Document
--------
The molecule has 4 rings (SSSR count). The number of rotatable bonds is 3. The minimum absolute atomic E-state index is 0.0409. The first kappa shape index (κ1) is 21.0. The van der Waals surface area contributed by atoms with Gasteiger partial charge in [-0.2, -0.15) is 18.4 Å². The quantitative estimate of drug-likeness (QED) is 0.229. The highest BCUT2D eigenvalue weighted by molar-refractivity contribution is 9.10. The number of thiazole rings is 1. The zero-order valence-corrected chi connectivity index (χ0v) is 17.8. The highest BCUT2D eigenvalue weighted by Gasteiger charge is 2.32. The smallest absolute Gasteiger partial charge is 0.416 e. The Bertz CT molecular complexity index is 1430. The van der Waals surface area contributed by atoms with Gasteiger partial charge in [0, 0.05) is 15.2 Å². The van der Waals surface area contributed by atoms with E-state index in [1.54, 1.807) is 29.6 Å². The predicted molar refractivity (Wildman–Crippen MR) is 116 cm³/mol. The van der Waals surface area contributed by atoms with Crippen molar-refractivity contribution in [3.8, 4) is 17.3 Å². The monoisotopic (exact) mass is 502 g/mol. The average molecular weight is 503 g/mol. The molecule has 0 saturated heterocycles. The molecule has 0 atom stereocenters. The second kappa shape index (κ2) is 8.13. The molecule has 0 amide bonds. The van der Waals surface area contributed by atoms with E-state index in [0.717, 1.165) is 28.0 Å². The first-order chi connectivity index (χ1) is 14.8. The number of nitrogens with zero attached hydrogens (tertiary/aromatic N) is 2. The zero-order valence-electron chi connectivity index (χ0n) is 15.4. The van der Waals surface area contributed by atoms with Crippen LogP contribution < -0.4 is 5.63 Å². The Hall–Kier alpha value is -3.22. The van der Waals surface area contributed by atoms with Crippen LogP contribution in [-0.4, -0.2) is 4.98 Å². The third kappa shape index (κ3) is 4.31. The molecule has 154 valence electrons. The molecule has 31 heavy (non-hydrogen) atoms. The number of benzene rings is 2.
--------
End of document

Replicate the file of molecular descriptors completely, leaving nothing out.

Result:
The molecule has 4 rings (SSSR count). The number of rotatable bonds is 3. The minimum absolute atomic E-state index is 0.0409. The first kappa shape index (κ1) is 21.0. The van der Waals surface area contributed by atoms with Gasteiger partial charge in [-0.2, -0.15) is 18.4 Å². The quantitative estimate of drug-likeness (QED) is 0.229. The highest BCUT2D eigenvalue weighted by molar-refractivity contribution is 9.10. The number of thiazole rings is 1. The zero-order valence-corrected chi connectivity index (χ0v) is 17.8. The highest BCUT2D eigenvalue weighted by Gasteiger charge is 2.32. The smallest absolute Gasteiger partial charge is 0.416 e. The Bertz CT molecular complexity index is 1430. The van der Waals surface area contributed by atoms with Gasteiger partial charge in [0, 0.05) is 15.2 Å². The van der Waals surface area contributed by atoms with E-state index in [1.54, 1.807) is 29.6 Å². The predicted molar refractivity (Wildman–Crippen MR) is 116 cm³/mol. The van der Waals surface area contributed by atoms with Crippen molar-refractivity contribution in [3.8, 4) is 17.3 Å². The monoisotopic (exact) mass is 502 g/mol. The average molecular weight is 503 g/mol. The molecule has 0 saturated heterocycles. The molecule has 0 atom stereocenters. The second kappa shape index (κ2) is 8.13. The molecule has 0 amide bonds. The van der Waals surface area contributed by atoms with E-state index in [0.717, 1.165) is 28.0 Å². The first-order chi connectivity index (χ1) is 14.8. The number of nitrogens with zero attached hydrogens (tertiary/aromatic N) is 2. The zero-order valence-electron chi connectivity index (χ0n) is 15.4. The van der Waals surface area contributed by atoms with Crippen LogP contribution < -0.4 is 5.63 Å². The Hall–Kier alpha value is -3.22. The van der Waals surface area contributed by atoms with Crippen LogP contribution in [-0.4, -0.2) is 4.98 Å². The third kappa shape index (κ3) is 4.31. The molecule has 154 valence electrons. The molecule has 31 heavy (non-hydrogen) atoms. The number of benzene rings is 2.